Monday, March 5, 2012

Cauliflower Olive Chicken Stew


I love stews.

Comforting. Warm. Healthy. Great leftovers.

That's what I think when I think of stews. I got the idea for this Greek-inspired iteration of chicken stew from the fabulous New York Times column Recipes for Health: Chicken Stews to Savor, or Store Away. In it, Martha Rose Shulman writes about how her niece is about to give birth. She provides several chicken stew recipes that work great frozen (the article is worth checking out for all of them). My good friend just gave birth to twin girls.

This made me want to try out a stew recipe.

What made me choose this one over the others offered was the interesting combination of cauliflower, chicken, and cinnamon. I also loved that she finished it with crumbled feta, though it's great without it, too. She also uses chicken legs and thighs (which I always do), as they don't try out like breasts when braised. Also, they tend to be less expensive.

The resulting dish was everything that you wanted a stew to be (see my list above), yet it was also imbued with a touch of the exotic (this came from the cinnamon). It kept great in the fridge and tasted even better the next night for dinner. I would like to try freezing a portion in the future, too.

The next time I make it, I may try doing a version in my slow-cooker. I love my slow-cooker. And I have a feeling that this stew would taste even better after simmering away all day long.

Cauliflower Olive Chicken Stew
Adapted from Recipes for Health by Martha Rose Shulman
Serves 4-6 people
Cooking time: about one hour

  • 2 tablespoons extra virgin olive oil
  • 1 large red onion, chopped
  • 2 to 4 garlic cloves (to taste), minced
  • 6 to 8 boneless, skinless chicken thighs
  • 2 tablespoons red wine vinegar
  • 1 28 oz. can of chopped tomatoes, with juice, pulsed in a food processor
  • 1/2 teaspoon cinnamon
  • salt and freshly ground pepper
  • 1/2 teaspoon dried thyme, or 1 teaspoon fresh thyme leaves
  • 1 small or 1/2 large cauliflower, cored, broken into florets
  • 12 pitted kalamata olives (about 45 grams)
  • 1 to 2 tablespoons chopped flat-leaf parsley
  • 1 to 2 tablespoons feta cheese, crumbled (optional)

  1. Heat 1 tablespoon of the oil over medium-high heat in a large, deep, heavy lidded skillet or casserole and brown the chicken, in batches if necessary, about 5 minutes on each side. Remove the pieces to a plate or bowl as they’re browned. Pour off the fat from the pan. Add the vinegar to the pan and scrape up all the bits from the bottom of the pan.
  2. Add the remaining tablespoon of the olive oil to the pan, and turn the heat down to medium. Add the onion and a generous pinch of salt and cook, stirring often and scraping the bottom of the pan, until it begins to soften, about 5 minutes. Turn the heat to low, cover and let the onion cook for 10 minutes, stirring from time to time, until it is lightly browned and very soft. 
  3. Add the garlic and stir together for a minute or two more, until the garlic is fragrant, then add the tomatoes and their juice, the cinnamon, thyme, and salt and pepper to taste. Bring to a simmer and simmer 10 minutes, stirring from time to time, until the mixture is reduced slightly and fragrant.
  4. Return the chicken pieces to the pot, along with any juices that have accumulated in the bowl. If necessary, add enough water to barely cover the chicken. Bring to a simmer, reduce the heat, cover and simmer 20 minutes.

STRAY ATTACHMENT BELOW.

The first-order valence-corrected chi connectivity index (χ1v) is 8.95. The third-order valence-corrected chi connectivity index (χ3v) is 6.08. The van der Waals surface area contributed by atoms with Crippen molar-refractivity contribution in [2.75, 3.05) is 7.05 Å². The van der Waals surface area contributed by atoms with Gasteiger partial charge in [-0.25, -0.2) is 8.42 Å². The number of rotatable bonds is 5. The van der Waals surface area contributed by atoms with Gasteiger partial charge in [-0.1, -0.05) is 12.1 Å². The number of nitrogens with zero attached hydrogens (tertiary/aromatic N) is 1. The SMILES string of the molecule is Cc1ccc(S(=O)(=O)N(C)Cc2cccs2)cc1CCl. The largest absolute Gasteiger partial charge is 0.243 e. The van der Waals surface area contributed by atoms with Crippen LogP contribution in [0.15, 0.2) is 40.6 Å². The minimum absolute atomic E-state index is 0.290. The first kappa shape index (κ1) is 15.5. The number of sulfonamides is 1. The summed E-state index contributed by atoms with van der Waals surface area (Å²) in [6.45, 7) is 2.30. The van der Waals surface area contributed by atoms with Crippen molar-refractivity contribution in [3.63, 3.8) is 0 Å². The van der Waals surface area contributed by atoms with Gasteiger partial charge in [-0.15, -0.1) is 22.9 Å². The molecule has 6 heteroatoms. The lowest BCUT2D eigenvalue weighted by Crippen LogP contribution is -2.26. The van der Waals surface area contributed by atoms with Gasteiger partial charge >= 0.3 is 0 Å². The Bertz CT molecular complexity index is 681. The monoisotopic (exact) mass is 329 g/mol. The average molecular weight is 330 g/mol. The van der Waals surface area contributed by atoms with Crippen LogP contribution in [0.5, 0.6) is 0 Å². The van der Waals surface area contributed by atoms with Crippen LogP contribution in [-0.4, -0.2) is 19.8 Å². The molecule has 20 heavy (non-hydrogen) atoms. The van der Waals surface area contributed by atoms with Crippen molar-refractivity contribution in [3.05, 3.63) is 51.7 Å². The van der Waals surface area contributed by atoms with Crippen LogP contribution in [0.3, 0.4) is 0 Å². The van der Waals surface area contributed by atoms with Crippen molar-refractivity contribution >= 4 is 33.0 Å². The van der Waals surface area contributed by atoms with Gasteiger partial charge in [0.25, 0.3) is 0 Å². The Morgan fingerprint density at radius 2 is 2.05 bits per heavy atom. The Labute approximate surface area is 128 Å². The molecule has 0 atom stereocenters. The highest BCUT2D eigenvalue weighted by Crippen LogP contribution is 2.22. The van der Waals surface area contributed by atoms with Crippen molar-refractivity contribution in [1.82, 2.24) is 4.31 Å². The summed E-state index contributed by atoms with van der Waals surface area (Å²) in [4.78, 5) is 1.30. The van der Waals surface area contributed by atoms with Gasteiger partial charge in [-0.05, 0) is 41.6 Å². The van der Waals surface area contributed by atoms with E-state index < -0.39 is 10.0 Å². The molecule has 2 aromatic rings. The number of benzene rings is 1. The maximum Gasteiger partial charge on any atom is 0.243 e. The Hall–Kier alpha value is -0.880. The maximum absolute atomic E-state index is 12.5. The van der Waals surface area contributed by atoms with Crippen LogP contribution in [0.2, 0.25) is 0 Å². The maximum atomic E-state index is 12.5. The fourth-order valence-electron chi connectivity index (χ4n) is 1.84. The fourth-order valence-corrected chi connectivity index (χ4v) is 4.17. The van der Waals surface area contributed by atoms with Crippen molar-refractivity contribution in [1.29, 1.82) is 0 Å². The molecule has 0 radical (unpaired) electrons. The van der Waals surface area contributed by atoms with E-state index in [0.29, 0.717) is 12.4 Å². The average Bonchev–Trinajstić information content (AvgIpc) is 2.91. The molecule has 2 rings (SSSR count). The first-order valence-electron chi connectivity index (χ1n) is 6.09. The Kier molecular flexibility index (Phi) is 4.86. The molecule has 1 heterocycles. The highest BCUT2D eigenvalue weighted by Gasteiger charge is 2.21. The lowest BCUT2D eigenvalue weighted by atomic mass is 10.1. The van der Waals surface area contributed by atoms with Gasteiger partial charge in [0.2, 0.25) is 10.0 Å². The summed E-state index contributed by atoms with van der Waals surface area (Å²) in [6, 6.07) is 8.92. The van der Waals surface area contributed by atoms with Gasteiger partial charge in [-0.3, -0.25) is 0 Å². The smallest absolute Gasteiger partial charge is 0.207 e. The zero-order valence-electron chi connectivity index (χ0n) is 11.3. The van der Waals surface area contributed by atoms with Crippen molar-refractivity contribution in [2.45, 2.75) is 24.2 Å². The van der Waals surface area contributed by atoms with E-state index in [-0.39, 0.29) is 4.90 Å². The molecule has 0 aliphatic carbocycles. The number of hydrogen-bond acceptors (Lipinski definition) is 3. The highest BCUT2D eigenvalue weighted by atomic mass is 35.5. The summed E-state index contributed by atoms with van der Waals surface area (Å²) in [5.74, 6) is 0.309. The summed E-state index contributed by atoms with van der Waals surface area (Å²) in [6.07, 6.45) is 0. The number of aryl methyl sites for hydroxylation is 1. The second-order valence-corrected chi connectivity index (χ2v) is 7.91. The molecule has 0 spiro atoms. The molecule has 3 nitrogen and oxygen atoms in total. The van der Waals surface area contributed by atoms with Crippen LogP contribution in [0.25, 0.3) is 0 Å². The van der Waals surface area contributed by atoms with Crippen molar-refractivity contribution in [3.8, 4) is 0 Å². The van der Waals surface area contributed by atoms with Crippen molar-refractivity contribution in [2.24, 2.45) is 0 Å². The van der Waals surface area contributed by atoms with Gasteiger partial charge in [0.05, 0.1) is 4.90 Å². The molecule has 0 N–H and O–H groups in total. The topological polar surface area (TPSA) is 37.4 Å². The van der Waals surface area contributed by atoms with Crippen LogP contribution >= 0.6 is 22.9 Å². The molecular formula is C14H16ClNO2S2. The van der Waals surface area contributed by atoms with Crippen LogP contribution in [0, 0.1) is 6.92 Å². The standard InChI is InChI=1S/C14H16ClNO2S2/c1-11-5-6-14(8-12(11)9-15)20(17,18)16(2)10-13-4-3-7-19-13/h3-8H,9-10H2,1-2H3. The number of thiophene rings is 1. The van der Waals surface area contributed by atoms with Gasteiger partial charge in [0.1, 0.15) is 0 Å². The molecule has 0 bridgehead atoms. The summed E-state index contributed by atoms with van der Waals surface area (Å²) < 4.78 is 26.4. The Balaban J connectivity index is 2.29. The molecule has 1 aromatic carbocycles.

5. Add the cauliflower and kalamata olives and simmer for another 20 minutes, or until the cauliflower is tender and the chicken is just about falling off the bone. 
  6. Stir in the parsley, taste and adjust seasonings. Serve with grains, with the feta sprinkled on top if desired.
Advance preparation: The stew keeps for 3 or 4 days in the refrigerator and freezes well. With leftovers, make a delicious rice casserole by spreading cooked rice over the bottom of a baking dish and topping with the chicken and sauce. Heat through for 20 minutes at 325 degrees.


  1. After I saw this recipe in the NYT, I too tried it, but found it not particularly flavorful. The cinnamon is the dominant flavor. Also, since some of the chicken starts to fall off the bone, there can be pieces of bone mixed in that are an unwelcome addition. I am thinking that boned thighs would be a better idea. It also looks like you left the olives and the cauliflower florets whole. Good idea! This improves the overall appearance.

    1. Thanks for your notes! Let's see if I can address:

      While not overpowering in flavor, I loved the cinnamon and the combination of the braised chicken, briny olivs, and tangy feta. The stew also kicked up in flavor after sitting for a day, as most stews are prone to do. This is also why I'd like to make it in my slow-cooker next time, as braising all day should work well. I do love braised chicken dishes.

      Also, I did leave the olives whole (they were pitted) and the cauliflower was chopped, but in larger pieces. That keeps more texture in the dish.

      Finally, I only used boneless, skinless organic chicken thighs (which is what I always use for my chicken stews). The legs with bones would probably add more flavor (from the bone), but I agree that picking out pieces of bone was not appealing. For this reason, I did not use them. I am amending the recipe to use the thighs only (thanks for pointing that out). I had left it as either since I figured the choice might be good. But I agree with you (and it was the reason I did not use the legs myself).

      Overall though I enjoyed this recipe. I'm always looking for different takes on braised chicken, which I find an affordable and easy choice for dinner, but can get routine after awhile. We ate it for 3 nights in a row.

      Thanks for your comment! xx